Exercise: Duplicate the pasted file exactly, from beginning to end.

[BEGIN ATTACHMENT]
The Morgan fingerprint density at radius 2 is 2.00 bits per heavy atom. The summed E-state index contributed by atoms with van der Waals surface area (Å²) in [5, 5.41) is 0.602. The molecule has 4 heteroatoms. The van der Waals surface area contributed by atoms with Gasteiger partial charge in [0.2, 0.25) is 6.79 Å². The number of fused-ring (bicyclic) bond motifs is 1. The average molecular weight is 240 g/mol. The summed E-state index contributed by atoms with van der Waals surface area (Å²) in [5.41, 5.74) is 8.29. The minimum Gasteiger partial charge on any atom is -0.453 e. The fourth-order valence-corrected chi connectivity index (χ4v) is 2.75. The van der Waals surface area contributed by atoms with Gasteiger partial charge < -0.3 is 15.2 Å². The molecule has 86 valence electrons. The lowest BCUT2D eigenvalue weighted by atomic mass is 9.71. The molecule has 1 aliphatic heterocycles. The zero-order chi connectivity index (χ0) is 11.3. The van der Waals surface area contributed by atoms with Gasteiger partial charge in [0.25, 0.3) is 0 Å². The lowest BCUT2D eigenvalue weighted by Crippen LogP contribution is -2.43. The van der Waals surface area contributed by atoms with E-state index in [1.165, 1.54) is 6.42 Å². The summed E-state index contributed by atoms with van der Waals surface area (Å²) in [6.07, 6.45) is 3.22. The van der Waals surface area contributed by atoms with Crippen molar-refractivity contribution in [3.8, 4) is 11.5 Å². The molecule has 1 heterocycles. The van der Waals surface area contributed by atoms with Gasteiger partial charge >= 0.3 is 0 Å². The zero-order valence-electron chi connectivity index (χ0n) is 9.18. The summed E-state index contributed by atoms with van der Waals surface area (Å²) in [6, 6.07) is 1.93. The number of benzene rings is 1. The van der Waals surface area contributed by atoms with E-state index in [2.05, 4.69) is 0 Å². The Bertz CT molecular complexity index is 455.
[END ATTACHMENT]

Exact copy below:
The Morgan fingerprint density at radius 2 is 2.00 bits per heavy atom. The summed E-state index contributed by atoms with van der Waals surface area (Å²) in [5, 5.41) is 0.602. The molecule has 4 heteroatoms. The van der Waals surface area contributed by atoms with Gasteiger partial charge in [0.2, 0.25) is 6.79 Å². The number of fused-ring (bicyclic) bond motifs is 1. The average molecular weight is 240 g/mol. The summed E-state index contributed by atoms with van der Waals surface area (Å²) in [5.41, 5.74) is 8.29. The minimum Gasteiger partial charge on any atom is -0.453 e. The fourth-order valence-corrected chi connectivity index (χ4v) is 2.75. The van der Waals surface area contributed by atoms with Gasteiger partial charge < -0.3 is 15.2 Å². The molecule has 86 valence electrons. The lowest BCUT2D eigenvalue weighted by atomic mass is 9.71. The molecule has 1 aliphatic heterocycles. The zero-order chi connectivity index (χ0) is 11.3. The van der Waals surface area contributed by atoms with Gasteiger partial charge in [0.25, 0.3) is 0 Å². The lowest BCUT2D eigenvalue weighted by Crippen LogP contribution is -2.43. The van der Waals surface area contributed by atoms with E-state index in [1.165, 1.54) is 6.42 Å². The summed E-state index contributed by atoms with van der Waals surface area (Å²) in [6.07, 6.45) is 3.22. The van der Waals surface area contributed by atoms with Crippen molar-refractivity contribution in [3.8, 4) is 11.5 Å². The molecule has 1 heterocycles. The van der Waals surface area contributed by atoms with Gasteiger partial charge >= 0.3 is 0 Å². The zero-order valence-electron chi connectivity index (χ0n) is 9.18. The summed E-state index contributed by atoms with van der Waals surface area (Å²) in [6, 6.07) is 1.93. The number of benzene rings is 1. The van der Waals surface area contributed by atoms with E-state index in [2.05, 4.69) is 0 Å². The Bertz CT molecular complexity index is 455.